I visited a tannery in 2000 and saw the most beautiful hides I had ever seen. That was the first time I heard the Nguni name associated with cattle and since then, Nguni cattle have been a part of my life.
During the late 1980’s I spent time in north-western Namibia amongst the Himba and Herero people. With them being so closely associated with their cattle, it gave me exposure to that. I can distinctly remember the Brahman influence in their cattle as the area was under military authority and the best way to keep the local people positive towards the military rule was to ceremoniously hand over a Brahman bull from time to time. The thinking was that the Brahman genetics would enhance the ‘poor’ genetics of the local cattle, but I saw many Brahman bulls being castrated and ending up in the pot as well. I don’t know if it was in contempt of the authorities or if they just prized their own cattle more.
During a stint in northern Natal on the Mozambican border and the Makatini Flats I daily saw the rural people amongst their cattle. All this exposure must sub-consciously have played a role in my future love of this breed.
My first stop was the Breeders’ Association in Bloemfontein and I then visited various Nguni breeders in the Gauteng area to learn as much as I could about the breed. Most breeders were extremely helpful and I spent many hours and kilometers on farms and on the road as part of my education about Nguni cattle and cattle farming in general.
Before I even knew where they were to be kept, I bought my first five heifers. But most farmers do not mind an extra five head on their farm and in no time I was in business and could almost call myself a cattle farmer! I saw them three times during that first year and at the end of the year they had proven themselves to me and I introduced a bull to them. Exactly nine months later those first five heifers calved within three days of each other!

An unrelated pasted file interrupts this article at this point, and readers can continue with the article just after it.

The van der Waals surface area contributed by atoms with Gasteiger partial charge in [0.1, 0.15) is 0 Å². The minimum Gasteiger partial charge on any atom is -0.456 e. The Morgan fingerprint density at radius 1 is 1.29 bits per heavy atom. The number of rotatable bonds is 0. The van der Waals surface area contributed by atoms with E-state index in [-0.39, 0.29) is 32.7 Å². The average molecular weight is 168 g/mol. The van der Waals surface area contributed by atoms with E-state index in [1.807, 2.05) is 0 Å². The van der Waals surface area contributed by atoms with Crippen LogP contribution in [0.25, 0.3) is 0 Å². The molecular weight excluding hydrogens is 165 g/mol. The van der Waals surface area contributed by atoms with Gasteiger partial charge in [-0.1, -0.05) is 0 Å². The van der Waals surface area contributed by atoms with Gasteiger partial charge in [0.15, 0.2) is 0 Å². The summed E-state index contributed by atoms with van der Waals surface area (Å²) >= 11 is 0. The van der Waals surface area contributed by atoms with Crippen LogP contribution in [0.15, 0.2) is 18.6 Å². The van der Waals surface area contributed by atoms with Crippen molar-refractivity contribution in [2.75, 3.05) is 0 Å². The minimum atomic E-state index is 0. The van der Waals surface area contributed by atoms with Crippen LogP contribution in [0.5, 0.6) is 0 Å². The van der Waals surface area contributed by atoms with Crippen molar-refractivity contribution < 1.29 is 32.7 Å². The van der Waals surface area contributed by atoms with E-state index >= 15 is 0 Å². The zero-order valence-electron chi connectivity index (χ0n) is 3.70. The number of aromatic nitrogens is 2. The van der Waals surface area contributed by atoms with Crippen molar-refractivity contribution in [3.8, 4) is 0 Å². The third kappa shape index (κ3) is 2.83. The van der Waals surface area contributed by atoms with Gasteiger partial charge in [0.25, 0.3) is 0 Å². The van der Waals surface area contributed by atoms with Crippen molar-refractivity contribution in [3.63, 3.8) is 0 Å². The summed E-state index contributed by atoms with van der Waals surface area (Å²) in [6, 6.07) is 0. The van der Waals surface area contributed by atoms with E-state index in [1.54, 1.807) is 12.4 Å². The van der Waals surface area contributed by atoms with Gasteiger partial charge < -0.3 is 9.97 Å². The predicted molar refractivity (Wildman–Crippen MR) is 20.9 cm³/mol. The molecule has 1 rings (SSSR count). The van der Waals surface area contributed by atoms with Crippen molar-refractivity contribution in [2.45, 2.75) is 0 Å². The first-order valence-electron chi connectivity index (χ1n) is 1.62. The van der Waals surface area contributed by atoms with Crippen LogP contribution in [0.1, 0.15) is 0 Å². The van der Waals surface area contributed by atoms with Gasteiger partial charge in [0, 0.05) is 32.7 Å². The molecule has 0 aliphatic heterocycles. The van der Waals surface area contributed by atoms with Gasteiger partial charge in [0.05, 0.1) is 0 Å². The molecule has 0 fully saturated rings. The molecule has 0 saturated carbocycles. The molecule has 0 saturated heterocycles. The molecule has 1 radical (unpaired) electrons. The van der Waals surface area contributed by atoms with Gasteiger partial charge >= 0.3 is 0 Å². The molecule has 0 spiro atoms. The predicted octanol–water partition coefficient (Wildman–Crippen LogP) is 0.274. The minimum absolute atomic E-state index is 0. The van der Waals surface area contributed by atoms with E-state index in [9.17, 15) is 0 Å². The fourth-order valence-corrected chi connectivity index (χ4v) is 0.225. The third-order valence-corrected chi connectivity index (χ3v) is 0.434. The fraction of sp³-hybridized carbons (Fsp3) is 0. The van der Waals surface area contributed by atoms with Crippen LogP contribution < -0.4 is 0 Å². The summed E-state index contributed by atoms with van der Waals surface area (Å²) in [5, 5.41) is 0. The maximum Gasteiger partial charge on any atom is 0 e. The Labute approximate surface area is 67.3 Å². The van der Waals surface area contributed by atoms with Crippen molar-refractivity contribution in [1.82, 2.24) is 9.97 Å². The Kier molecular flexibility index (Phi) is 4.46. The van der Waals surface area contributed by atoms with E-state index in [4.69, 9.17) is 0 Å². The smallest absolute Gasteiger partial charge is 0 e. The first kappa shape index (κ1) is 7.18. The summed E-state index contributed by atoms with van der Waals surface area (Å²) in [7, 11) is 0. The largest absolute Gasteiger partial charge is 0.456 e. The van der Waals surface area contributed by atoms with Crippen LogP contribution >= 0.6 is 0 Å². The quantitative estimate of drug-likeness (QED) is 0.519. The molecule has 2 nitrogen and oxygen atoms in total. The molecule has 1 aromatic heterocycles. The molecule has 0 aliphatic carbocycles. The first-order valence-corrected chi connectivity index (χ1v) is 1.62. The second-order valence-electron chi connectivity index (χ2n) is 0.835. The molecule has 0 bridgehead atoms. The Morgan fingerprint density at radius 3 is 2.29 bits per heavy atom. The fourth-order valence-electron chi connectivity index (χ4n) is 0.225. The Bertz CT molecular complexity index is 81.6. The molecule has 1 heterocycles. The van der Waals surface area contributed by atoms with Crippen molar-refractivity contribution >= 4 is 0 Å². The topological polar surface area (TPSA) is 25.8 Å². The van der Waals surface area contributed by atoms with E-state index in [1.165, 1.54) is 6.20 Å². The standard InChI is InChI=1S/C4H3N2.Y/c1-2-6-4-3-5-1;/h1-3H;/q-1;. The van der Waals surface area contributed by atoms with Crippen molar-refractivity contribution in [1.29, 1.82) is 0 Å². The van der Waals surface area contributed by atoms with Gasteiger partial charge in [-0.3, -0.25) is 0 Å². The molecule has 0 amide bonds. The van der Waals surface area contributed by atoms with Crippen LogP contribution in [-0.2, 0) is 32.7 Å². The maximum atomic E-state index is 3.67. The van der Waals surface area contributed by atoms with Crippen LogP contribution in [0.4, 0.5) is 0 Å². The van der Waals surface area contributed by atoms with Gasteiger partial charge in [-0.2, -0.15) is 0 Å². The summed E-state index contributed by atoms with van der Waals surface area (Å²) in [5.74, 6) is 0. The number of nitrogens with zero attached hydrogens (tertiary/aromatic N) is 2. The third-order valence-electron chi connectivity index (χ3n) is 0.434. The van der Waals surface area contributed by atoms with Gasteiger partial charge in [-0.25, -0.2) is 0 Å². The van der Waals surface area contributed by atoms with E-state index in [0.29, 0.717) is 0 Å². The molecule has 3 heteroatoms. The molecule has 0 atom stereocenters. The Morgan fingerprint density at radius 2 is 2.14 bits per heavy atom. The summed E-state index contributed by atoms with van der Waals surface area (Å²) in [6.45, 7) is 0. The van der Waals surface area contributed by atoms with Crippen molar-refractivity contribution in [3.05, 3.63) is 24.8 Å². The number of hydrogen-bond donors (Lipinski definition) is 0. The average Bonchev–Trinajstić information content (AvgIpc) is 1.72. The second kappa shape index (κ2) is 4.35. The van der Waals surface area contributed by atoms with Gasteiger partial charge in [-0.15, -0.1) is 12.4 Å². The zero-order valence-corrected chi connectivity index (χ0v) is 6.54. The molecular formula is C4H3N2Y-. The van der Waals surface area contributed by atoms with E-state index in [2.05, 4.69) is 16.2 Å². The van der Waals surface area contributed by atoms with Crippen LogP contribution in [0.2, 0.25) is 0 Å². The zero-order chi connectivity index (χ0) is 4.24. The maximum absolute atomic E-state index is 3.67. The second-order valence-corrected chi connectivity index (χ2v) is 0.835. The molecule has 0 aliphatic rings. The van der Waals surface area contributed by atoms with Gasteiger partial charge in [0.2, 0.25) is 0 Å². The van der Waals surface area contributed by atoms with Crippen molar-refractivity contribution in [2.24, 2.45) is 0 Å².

Armed with all the courage I needed I bought another 16 heifers and moved to a bigger piece of land. This was to become the routine every year; moving to bigger land as the herd grew naturally and as I bought more cattle. I eventually paid the price for this in extended inter-calving periods (ICP’s) and general mortality associated with moving and getting to know a new area. Ditches, water holes, poisonous plants and poor fences all took their toll. This together with a lightning strike that killed 15 of my cattle, I learned that cattle farming is not just hanging over the fence with your arms crossed, chewing on a stalk of grass!
At the end of 2004 I had to decide either to cap the business and keep it as a hobby, or to expand it into an economically viable enterprise. This would require capital and, once up and running, more intensive management than before. My dad then entered the business as a partner and we settled on the farm Bethel, in the north-eastern Free State. Since then we have more than doubled the herd and we plan further expansion and will keep adding to the history of Triple Z Nguni Stud.